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THE great distance between us makes the time appear very long to me. It seems already a month since you left me. The great anxiety I feel for my country, for you, and for our family, renders the day tedious, and the night unpleasant. The rocks and quicksands appear upon every side. What course you can or will take is all wrapped in the bosom of futurity. Uncertainty and expectation leave the mind great scope. Did ever any kingdom or state/ regain its liberty, when once it was invaded, with out bloodshed? I cannot think of it without horror. Yet we are told, that all the misfortunes of Sparta were occasioned by their too great solicitude for present tranquillity, and, from an excessive love of peace, they neglected the means of making it sure and lasting. They ought to have reflected, says Polybius, that, " as there is nothing more desirable or advantageous than peace, when founded in justice and honor, so there is nothing more shameful, and at the same time more pernicious, when attained by bad measures, and purchased at the price of liberty." I have received a most charming letter from our friend Mrs. Warren. She desires me to tell you that her best wishes attend you through your journey, both as a friend and a patriot, hopes you will have no uncommon difficulties to surmount, or hostile movements to impede you, but, if the Locrians should interrupt you, she hopes that you will beware, that no future annals may say you chose an ambitious Philip for your leader, who subverted the noble order of the American Amphictyons, and built up a monarchy on the ruins of the happy institution.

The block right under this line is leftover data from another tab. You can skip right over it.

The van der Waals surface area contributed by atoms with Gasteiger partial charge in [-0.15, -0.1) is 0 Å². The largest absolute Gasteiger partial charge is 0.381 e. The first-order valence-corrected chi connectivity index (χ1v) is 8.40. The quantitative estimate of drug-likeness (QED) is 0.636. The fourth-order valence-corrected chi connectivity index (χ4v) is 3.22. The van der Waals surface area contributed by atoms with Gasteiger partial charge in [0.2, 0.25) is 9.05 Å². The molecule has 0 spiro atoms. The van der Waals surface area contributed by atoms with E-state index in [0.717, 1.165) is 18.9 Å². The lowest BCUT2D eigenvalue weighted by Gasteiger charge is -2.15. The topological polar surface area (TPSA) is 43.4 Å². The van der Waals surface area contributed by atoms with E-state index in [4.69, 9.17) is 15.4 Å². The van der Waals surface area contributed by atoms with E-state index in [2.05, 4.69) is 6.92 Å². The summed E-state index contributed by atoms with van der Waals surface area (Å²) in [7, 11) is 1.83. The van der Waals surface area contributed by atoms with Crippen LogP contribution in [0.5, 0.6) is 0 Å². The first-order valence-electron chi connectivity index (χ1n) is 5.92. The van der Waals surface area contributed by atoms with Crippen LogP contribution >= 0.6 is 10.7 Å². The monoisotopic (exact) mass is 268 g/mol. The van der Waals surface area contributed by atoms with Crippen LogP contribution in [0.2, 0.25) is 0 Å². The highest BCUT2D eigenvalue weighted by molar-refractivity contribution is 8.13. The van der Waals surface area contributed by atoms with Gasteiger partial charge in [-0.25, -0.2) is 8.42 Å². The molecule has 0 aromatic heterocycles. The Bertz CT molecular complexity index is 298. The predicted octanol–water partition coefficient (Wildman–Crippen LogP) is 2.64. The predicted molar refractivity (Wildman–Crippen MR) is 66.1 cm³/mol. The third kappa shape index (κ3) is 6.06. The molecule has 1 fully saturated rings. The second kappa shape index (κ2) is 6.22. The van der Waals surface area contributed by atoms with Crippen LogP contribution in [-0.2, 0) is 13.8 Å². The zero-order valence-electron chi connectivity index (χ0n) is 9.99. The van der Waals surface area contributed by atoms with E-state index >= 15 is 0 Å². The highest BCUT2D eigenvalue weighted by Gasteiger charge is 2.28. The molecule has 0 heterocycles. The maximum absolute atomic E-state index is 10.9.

I have taken a very great fondness for reading Rollin's Ancient History since you left me. I am determined to go through with it, if possible, in these my days of solitude. I find great pleasure and entertainment from it, and I have persuaded Johnny to read me a page or two every day, and hope he will, from his desire to oblige me, entertain a fondness for it. We have had a charming rain, which lasted twelve hours, and has greatly revived the dying fruits of the earth.
I want much to hear from you. I long impatiently to have you upon the stage of action. The first of September, or the month of September, perhaps, may be of as much importance to Great Britain, as the Ides of March were to Caesar. I wish you every public, as well as private blessing, and that wisdom which is profitable both for instruction and edification, to conduct you in this difficult day. The little flock remember papa, and kindly wish to see him ; so does your most affectionate
- Letters of Mrs. Adams, the Wife of John Adams. Volume I. 1840, Boston, Charles C. Little and James Brown, digitized by the Internet Archive